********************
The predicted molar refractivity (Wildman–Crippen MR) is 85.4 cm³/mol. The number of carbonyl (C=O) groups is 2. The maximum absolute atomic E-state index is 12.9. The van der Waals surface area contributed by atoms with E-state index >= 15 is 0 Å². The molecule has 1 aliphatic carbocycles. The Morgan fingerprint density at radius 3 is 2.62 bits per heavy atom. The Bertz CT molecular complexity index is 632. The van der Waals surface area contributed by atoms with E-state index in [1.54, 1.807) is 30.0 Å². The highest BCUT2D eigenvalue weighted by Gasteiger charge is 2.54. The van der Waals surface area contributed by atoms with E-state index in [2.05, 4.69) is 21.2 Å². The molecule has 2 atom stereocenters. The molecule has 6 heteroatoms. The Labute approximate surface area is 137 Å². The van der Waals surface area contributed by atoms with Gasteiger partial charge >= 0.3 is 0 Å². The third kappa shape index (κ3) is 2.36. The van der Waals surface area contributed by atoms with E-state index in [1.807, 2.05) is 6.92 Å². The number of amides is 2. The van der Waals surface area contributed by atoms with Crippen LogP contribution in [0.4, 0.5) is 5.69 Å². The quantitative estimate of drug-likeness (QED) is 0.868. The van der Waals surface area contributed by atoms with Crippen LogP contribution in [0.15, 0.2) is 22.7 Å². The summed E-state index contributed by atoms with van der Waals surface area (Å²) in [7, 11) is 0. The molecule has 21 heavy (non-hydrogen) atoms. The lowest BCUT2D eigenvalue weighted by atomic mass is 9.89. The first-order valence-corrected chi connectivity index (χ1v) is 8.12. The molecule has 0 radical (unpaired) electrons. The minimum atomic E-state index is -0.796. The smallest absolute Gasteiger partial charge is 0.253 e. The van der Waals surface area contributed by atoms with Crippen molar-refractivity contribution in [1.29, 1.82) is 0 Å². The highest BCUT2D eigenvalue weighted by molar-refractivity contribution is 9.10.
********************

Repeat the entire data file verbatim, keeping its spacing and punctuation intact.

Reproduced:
The predicted molar refractivity (Wildman–Crippen MR) is 85.4 cm³/mol. The number of carbonyl (C=O) groups is 2. The maximum absolute atomic E-state index is 12.9. The van der Waals surface area contributed by atoms with E-state index >= 15 is 0 Å². The molecule has 1 aliphatic carbocycles. The Morgan fingerprint density at radius 3 is 2.62 bits per heavy atom. The Bertz CT molecular complexity index is 632. The van der Waals surface area contributed by atoms with E-state index in [1.54, 1.807) is 30.0 Å². The highest BCUT2D eigenvalue weighted by Gasteiger charge is 2.54. The van der Waals surface area contributed by atoms with E-state index in [2.05, 4.69) is 21.2 Å². The molecule has 2 atom stereocenters. The molecule has 6 heteroatoms. The Labute approximate surface area is 137 Å². The van der Waals surface area contributed by atoms with Gasteiger partial charge >= 0.3 is 0 Å². The third kappa shape index (κ3) is 2.36. The van der Waals surface area contributed by atoms with E-state index in [1.807, 2.05) is 6.92 Å². The number of amides is 2. The van der Waals surface area contributed by atoms with Crippen LogP contribution in [0.4, 0.5) is 5.69 Å². The quantitative estimate of drug-likeness (QED) is 0.868. The van der Waals surface area contributed by atoms with Crippen LogP contribution in [0.15, 0.2) is 22.7 Å². The summed E-state index contributed by atoms with van der Waals surface area (Å²) in [7, 11) is 0. The molecule has 21 heavy (non-hydrogen) atoms. The lowest BCUT2D eigenvalue weighted by atomic mass is 9.89. The first-order valence-corrected chi connectivity index (χ1v) is 8.12. The molecule has 0 radical (unpaired) electrons. The minimum atomic E-state index is -0.796. The smallest absolute Gasteiger partial charge is 0.253 e. The van der Waals surface area contributed by atoms with Crippen molar-refractivity contribution in [1.29, 1.82) is 0 Å². The highest BCUT2D eigenvalue weighted by molar-refractivity contribution is 9.10.